Volunteers are AgriLife Extension office asset
Volunteers are a very important part of the Texas AgriLIFE Extension office in Orange County according to Dr. Roy Stanford, AgriLife Extension agent. Over one hundred volunteers assist the staff of five which includes two other extension agents. Paula Taker is the Family Consumer Science agent and Marie Kenney oversees the 4-H program.
“Working with volunteers, you find out what in the community are the issues and how can we educate the public on those issues,” said Stanford. “We make the connection with the people in the community and find out what they need to know to improve their lives or help them in what ever way that is. People in north Texas, their issues are different than the people down here.”
Over the next few months, we will be highlighting some of the areas that, with the assistance of volunteers, the AgriLIFE office is working to educate the public in areas of need.
One of the programs near and dear to Jan Dicharry’s heart is the Junior Master Gardeners. She has also worked diligently to help plant demonstration gardens at the location of the recently dedicated greenhouses located in the Jewel Cormier Park in Orangefield.
Dicharry became a member of the Master Gardeners about a year and a half ago and is also a Texas Master Naturalist Sabine-Neches Chapter. “Our Master Gardener group does work hand in hand with the (AgriLIFE) Extension office on many different projects,” she said.
“I’m helping to build a demonstration garden at Bridge City (Middle) School. My sister is a science teacher there, she has a Junior Master Gardeners group. We’re trying to get a demonstration garden over at the Bridge City school. Those are just going to be demonstration gardens that shows our trial roses,” she said. “We’re trying to teach them water conservation and the roses are good for water conservation. They last a long time, a lot of them should be disease free and if they do get any kind of disease it’s usually mild and they can get rid of it.”
Dicharry’s sister used to teach at Little Cypress Intermediate. They worked together to develop nature trails for a couple of years. When her sister changed schools, there was nothing set up at the Bridge City Middle School. The sisters are working to change that. “It’s like a white slate we’re working on.”
“Over at Bridge City we’re hoping to start rain water harvesting, you know, different things like that and vegetable gardening. Master Gardeners and some churches are building gardens to teach youngsters about growing things and eating healthy,” said Dicharry.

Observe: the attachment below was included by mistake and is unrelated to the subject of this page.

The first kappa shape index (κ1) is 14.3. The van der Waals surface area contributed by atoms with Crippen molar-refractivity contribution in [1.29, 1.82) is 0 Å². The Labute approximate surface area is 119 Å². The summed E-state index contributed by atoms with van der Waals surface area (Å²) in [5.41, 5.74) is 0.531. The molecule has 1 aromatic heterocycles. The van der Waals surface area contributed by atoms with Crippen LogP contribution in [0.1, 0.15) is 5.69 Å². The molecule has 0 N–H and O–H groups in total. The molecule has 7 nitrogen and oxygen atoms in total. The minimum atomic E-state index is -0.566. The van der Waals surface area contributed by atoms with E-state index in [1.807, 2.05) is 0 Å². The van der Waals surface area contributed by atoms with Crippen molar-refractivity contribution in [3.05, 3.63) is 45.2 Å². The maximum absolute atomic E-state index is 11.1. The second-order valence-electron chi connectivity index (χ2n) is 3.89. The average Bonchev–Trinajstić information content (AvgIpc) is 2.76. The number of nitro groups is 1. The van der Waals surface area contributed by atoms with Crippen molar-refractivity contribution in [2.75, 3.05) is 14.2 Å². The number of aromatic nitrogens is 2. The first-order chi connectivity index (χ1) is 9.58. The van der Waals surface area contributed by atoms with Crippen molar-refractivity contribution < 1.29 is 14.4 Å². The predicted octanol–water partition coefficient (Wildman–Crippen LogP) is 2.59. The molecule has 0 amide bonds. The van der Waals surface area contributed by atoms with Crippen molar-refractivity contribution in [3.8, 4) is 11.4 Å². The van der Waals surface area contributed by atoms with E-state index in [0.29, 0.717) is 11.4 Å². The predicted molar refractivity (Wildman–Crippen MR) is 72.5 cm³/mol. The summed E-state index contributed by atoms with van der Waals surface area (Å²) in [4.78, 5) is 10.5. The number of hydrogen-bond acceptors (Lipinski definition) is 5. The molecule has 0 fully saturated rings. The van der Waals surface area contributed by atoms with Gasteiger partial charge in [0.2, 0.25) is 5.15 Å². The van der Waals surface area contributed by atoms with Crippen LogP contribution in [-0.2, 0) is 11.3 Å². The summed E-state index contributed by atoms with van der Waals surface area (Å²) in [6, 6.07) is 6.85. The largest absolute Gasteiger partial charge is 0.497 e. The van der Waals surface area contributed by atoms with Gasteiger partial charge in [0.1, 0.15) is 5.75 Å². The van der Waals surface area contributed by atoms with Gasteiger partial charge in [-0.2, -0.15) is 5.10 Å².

She said many of the students did not know that something can actually grow from a seed– and they can eat it. They did not know that potatoes, carrots and peanuts grow underground.
“They learn a lot. The teachers learn, the kids learn, its fun, they get together, it’s a great program.
“Any teacher, anyone that wants to start a Junior Master Gardeners group can do it at any school,” said Dicharry. “If they need any information, they can call the extension office.
Dicharry said, “The kids love it. My sister told them oranges grew on trees and they said ‘No, the come from the store.’”
“Kids nowadays, they really do not understand the concept of you can grow your own food. So now, they get it and it’s so much fun to watch them learn. Their eyes are just so big and they’re like, ‘Oh my gosh, I didn’t know that.’”
Dicharry said, “It’s just a great feeling. There are more and more schools getting involved. You don’t even have to have a garden in your back yard, you can do container gardening. You can grow a tomato plant in a container and have a lot of tomatoes or herbs or anything. We had big tubs we grew potatoes in.”
After Hurricane Rita, the Vidor Fire Department had no place to keep their vehicles, so these covered structures were purchased for interim housing of the trucks. Once the fire station was rebuilt, the department no longer needed them, so Stanford was able to procure them for the Master Gardeners. One of the structures is a covered greenhouse, the other two frames will be covered with shade cloth.
It’s been a real challenging project,” said Joyce Kennedy, a member of the Master Gardeners since 2001.
“We had to deconstruct it in Vidor and move it over to Orangefield to Jewel Cormier Park and reconstruct it,” said Kennedy. “Weather has been a challenge, but I think its gonna be a really big plus for our organization, having a place for us to keep our plants and propagate them, over-winter them and then have our plant sale earlier than we have been able to just working out of our own yards and homes. I think that’s going to be a real plus, being able to do programs; doing things for the community.
“We’re doing a rose trial,” said Dicharry. “For the next four years we’re planting trial roses to see how well they do in our area.” Dicharry said other Master Gardeners are doing these trials in different places around the state to see if they could be called “Earth Kind” roses. “Those are roses that require little or no care.” Dicharry said these roses don’t require much water and frequent pruning. “They’re just really easy for anyone; especially like elderly people or people that love roses, but don’t have time to mess with them. These are just plant and go,” said Dicharry.
There will be other crops at the greenhouses besides roses. “We are going to be growing vegetable gardens and perennial gardens out there. Junior Master Gardeners will be working with us. We teach them propagation and different things like that.
Kennedy said being a member of the Master Gardeners is something she and her husband started doing together. “I’ve done just about everything in the organization, being an officer and going to specialist trainings and things like that. I try to help wherever I can with what is going on.”